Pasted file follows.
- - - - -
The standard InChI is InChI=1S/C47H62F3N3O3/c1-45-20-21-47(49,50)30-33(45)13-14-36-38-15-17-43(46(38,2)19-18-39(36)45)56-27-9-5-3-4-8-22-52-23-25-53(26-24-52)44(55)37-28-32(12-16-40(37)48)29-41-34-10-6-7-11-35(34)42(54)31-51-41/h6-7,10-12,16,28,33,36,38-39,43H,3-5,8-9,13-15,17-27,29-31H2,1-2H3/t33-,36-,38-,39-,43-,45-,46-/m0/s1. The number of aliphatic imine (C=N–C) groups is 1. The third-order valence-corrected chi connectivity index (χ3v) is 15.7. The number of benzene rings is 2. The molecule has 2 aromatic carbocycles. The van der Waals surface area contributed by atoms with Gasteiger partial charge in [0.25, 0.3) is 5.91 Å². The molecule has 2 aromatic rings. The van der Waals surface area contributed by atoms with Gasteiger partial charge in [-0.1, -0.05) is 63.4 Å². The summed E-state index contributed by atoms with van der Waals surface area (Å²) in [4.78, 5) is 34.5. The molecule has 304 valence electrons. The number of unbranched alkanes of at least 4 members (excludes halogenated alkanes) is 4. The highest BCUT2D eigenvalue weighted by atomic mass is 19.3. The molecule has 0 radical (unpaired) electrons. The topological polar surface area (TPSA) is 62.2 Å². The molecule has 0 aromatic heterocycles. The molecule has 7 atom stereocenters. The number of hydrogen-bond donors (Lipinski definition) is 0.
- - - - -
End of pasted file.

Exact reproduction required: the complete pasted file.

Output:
The standard InChI is InChI=1S/C47H62F3N3O3/c1-45-20-21-47(49,50)30-33(45)13-14-36-38-15-17-43(46(38,2)19-18-39(36)45)56-27-9-5-3-4-8-22-52-23-25-53(26-24-52)44(55)37-28-32(12-16-40(37)48)29-41-34-10-6-7-11-35(34)42(54)31-51-41/h6-7,10-12,16,28,33,36,38-39,43H,3-5,8-9,13-15,17-27,29-31H2,1-2H3/t33-,36-,38-,39-,43-,45-,46-/m0/s1. The number of aliphatic imine (C=N–C) groups is 1. The third-order valence-corrected chi connectivity index (χ3v) is 15.7. The number of benzene rings is 2. The molecule has 2 aromatic carbocycles. The van der Waals surface area contributed by atoms with Gasteiger partial charge in [0.25, 0.3) is 5.91 Å². The molecule has 2 aromatic rings. The van der Waals surface area contributed by atoms with Gasteiger partial charge in [-0.1, -0.05) is 63.4 Å². The summed E-state index contributed by atoms with van der Waals surface area (Å²) in [4.78, 5) is 34.5. The molecule has 304 valence electrons. The number of unbranched alkanes of at least 4 members (excludes halogenated alkanes) is 4. The highest BCUT2D eigenvalue weighted by atomic mass is 19.3. The molecule has 0 radical (unpaired) electrons. The topological polar surface area (TPSA) is 62.2 Å². The molecule has 0 aromatic heterocycles. The molecule has 7 atom stereocenters. The number of hydrogen-bond donors (Lipinski definition) is 0.